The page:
TOKYO -- Japanese astronauts on the International Space Station have been joined by a floating camera drone developed by the space agency as an important -- and cute -- partner for the crew.
The Japan Aerospace Exploration Agency (JAXA) started building the JEM Internal Ball Camera, or Int-Ball, in June 2016. The robot was launched into space this past June 4 and now operates in the Japanese Experiment Module as what is said to be the first-ever working drone on board a spacecraft.
The Int-Ball measures less than 15cm in diameter -- around the size of a large grapefruit -- thanks to a miniaturized control module with built-in sensors developed by the agency. Bursts of air from fans propel it through the zero-gravity environment, either autonomously or via commands from an earthbound operator.
A central camera sits like a nose between LED "eyes" that light up when images are being shot or an error is encountered. This is meant to make it easy to tell which way the Int-Ball is facing, JAXA says. The drone's internal components and exterior casing were all produced via 3-D printing.
The lack of gravity means that the Int-Ball can get by without the bulky motors needed by drones back home. Instead, stability is key -- if the camera-bot can be blown around by small air currents, its images could turn out blurry or it could get in the crew's way in the narrow spaces where they operate. The Int-Ball's control module allows for the fine control over the propulsion fans needed for this purpose.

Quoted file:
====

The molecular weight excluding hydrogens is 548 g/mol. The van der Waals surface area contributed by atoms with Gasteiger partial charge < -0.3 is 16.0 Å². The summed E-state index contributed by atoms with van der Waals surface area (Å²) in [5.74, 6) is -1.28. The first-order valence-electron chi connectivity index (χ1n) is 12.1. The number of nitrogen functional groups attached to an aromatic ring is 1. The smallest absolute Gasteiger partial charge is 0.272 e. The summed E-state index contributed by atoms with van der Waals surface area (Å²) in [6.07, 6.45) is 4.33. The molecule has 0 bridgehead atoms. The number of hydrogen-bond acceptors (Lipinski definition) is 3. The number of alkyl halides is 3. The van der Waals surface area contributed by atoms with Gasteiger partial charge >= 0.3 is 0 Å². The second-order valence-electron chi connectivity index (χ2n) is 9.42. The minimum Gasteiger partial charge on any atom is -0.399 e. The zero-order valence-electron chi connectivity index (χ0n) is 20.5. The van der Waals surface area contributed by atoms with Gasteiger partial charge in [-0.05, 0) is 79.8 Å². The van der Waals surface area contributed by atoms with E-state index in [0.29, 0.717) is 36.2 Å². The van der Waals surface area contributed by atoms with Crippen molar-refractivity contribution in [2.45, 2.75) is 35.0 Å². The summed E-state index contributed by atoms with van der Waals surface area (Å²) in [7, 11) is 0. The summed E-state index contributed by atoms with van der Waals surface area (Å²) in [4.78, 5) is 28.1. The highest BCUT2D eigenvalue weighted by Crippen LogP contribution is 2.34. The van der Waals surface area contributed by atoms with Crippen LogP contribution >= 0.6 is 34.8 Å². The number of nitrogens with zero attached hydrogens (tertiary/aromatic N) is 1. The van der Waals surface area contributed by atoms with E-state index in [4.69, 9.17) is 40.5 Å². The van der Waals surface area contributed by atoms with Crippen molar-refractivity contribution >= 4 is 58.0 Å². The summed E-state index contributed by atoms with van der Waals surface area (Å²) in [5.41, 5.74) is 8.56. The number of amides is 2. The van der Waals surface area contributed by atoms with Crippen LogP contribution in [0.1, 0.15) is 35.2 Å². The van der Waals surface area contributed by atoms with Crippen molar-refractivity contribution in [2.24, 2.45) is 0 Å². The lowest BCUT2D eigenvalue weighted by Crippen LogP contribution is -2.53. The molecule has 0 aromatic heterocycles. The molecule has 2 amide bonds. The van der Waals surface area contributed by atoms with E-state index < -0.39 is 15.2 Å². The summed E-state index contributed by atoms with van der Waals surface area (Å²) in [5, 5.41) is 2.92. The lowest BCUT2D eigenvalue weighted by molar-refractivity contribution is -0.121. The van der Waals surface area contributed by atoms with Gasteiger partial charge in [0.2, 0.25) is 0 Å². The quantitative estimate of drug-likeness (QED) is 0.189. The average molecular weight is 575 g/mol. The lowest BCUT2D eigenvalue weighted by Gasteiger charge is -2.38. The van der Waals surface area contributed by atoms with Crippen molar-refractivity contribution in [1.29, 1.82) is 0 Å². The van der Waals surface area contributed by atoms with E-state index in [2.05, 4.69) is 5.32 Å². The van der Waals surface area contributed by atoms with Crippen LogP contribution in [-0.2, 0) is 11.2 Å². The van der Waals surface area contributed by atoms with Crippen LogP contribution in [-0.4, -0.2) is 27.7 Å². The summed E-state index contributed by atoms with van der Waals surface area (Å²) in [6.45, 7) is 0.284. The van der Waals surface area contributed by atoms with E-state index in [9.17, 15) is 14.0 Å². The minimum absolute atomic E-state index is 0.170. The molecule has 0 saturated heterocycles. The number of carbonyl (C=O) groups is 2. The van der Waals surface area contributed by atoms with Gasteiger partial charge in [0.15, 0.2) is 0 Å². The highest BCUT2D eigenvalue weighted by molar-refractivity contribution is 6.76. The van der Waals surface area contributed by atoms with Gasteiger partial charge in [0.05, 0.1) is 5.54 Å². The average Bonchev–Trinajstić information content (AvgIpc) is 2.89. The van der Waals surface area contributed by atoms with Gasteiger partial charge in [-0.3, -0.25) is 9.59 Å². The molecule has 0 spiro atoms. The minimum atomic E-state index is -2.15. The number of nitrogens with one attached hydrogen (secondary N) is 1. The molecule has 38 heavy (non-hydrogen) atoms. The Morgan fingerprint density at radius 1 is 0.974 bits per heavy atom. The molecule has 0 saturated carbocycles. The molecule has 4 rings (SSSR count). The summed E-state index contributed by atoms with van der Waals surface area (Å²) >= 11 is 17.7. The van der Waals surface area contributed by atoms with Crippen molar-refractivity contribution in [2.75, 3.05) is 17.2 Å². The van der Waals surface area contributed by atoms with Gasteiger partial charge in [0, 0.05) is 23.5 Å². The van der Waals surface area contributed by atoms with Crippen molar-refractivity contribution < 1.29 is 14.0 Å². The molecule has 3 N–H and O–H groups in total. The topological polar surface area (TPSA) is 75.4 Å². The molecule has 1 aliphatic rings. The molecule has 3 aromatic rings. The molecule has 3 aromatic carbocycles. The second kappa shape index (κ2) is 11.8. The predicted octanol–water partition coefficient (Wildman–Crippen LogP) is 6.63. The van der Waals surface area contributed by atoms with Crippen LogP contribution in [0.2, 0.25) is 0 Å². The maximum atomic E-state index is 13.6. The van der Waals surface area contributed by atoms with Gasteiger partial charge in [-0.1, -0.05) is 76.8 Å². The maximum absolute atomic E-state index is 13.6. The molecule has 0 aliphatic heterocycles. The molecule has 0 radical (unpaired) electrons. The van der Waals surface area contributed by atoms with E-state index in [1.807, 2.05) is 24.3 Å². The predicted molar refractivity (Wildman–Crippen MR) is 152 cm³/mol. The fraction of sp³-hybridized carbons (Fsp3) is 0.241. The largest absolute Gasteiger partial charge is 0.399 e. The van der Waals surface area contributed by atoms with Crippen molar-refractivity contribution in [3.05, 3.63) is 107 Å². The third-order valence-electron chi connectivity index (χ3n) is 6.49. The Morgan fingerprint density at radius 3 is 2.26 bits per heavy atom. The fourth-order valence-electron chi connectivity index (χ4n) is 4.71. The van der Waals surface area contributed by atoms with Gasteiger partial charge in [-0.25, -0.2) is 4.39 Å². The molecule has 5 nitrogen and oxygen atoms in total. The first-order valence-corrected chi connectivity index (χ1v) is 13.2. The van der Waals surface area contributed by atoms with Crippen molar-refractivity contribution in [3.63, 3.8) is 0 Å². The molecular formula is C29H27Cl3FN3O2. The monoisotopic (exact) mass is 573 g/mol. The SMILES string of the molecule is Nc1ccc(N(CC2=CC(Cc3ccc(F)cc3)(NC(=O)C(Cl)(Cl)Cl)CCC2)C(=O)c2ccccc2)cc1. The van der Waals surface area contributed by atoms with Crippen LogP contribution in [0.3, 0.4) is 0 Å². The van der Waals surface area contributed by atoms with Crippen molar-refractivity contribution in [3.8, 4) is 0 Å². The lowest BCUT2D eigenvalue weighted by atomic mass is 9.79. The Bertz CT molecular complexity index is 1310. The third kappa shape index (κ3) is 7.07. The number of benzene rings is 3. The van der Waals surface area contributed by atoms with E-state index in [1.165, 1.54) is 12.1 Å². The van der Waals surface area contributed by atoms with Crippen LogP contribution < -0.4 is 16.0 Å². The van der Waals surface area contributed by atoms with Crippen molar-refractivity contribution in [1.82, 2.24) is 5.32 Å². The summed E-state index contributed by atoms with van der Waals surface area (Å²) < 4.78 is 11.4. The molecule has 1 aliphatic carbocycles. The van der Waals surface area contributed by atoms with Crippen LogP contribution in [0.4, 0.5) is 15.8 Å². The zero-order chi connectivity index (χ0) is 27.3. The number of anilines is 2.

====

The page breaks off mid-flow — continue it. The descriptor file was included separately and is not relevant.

The drone's sole job for now is taking pictures and video of astronauts' experiments and onboard equipment, which are sent to Earth in real time. Astronauts typically use hand-held cameras for photography -- a task that eats up 10% of their work time, according to JAXA. Having the Int-Ball take on some of this will save time and effort. The goal is to spare the human crew from having to spend any time on photography.
JAXA is thinking about expanding the Int-Ball's duties to include such tasks as managing supply inventories and surveying onboard problems. Adding voice recognition would let nearby crew members give commands. The little ball could become a trusty astronaut's companion like the "Gundam" science fiction franchise's Haro spherical robot, to which the Int-Ball bears a striking resemblance.